The Tritensil is available in both bio-based plastic (for takeaway food) and stainless steel (as a picnic accessory) and in right- and left-handed versions. No, it's not the best fork, it's not the best knife, and it's not the best spoon. We don’t think it ever will be, Barwick told Fast Company. But the spork is a very difficult design problem, and we’ve tackled it as best we can. The result, we think, is a really strong design. Fortnum & Mason began handing out the new utensils in their cafes last week.

[h/t Fast.Co Design]

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Courtesy Umbrellium
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Design
These LED Crosswalks Adapt to Whoever Is Crossing
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Courtesy Umbrellium

Crosswalks are an often-neglected part of urban design; they’re usually just white stripes on dark asphalt. But recently, they’re getting more exciting—and safer—makeovers. In the Netherlands, there is a glow-in-the-dark crosswalk. In western India, there is a 3D crosswalk. And now, in London, there’s an interactive LED crosswalk that changes its configuration based on the situation, as Fast Company reports.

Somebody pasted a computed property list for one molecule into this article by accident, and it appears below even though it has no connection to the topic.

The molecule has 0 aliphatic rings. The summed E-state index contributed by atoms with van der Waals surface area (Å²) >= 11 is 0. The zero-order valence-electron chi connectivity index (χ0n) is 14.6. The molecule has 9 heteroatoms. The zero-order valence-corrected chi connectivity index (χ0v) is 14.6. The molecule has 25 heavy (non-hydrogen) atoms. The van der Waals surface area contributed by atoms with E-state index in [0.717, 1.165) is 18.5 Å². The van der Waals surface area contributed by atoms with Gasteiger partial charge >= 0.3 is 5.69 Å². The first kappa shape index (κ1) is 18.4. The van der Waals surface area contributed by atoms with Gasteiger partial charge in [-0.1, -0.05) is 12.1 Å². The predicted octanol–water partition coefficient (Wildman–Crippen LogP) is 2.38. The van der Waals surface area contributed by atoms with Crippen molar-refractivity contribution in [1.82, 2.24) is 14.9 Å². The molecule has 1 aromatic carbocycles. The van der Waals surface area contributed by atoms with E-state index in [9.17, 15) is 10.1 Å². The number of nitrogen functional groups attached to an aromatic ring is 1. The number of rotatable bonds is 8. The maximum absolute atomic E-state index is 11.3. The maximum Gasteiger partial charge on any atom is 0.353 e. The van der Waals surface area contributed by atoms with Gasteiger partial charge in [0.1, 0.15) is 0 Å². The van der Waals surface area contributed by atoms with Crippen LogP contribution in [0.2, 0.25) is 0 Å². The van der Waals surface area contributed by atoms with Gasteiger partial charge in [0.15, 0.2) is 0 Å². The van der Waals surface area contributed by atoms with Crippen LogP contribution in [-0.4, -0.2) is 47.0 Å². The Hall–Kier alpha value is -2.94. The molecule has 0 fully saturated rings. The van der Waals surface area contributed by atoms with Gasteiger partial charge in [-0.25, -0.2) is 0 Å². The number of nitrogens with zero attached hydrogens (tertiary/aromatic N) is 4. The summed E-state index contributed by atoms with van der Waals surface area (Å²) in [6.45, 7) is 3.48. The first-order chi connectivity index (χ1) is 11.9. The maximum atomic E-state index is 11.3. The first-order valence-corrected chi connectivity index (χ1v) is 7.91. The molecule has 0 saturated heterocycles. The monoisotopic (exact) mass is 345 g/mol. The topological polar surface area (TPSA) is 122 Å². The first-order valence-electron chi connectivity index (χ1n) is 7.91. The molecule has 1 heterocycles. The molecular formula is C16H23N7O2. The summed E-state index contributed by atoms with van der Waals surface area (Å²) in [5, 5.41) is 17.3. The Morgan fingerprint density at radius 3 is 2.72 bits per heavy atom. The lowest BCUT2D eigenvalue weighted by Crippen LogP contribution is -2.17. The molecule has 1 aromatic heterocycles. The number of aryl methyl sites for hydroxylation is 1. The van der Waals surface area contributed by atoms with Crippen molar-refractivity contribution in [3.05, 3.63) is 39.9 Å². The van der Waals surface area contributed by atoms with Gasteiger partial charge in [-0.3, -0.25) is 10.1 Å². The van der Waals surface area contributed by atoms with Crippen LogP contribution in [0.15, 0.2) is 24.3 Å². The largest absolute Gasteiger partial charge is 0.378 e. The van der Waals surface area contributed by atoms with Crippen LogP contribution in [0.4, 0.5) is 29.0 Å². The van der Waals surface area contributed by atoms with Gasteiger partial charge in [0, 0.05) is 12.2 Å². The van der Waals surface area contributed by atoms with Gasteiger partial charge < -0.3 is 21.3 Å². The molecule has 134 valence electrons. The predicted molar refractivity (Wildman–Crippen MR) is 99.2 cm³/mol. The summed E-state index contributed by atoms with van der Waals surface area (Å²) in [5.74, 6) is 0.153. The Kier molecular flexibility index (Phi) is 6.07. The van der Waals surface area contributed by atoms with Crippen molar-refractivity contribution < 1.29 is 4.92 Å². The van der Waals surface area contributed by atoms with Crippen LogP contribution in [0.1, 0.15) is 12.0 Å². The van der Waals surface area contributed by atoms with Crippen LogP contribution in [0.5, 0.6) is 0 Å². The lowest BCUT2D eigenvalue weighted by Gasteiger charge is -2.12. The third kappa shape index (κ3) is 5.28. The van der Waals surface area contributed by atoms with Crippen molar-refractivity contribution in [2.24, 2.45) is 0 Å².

Created by the London-based design studio Umbrellium, the Starling Crossing (short for the much more tongue-twisting STigmergic Adaptive Responsive LearnING Crossing) changes its layout, size, configuration, and other design factors based on who’s waiting to cross and where they’re going.

“The Starling Crossing is a pedestrian crossing, built on today’s technology, that puts people first, enabling them to cross safely the way they want to cross, rather than one that tells them they can only cross in one place or a fixed way,” the company writes. That means that the system—which relies on cameras and artificial intelligence to monitor both pedestrian and vehicle traffic—adapts based on road conditions and where it thinks a pedestrian is going to go.

Starling Crossing - overview from Umbrellium on Vimeo.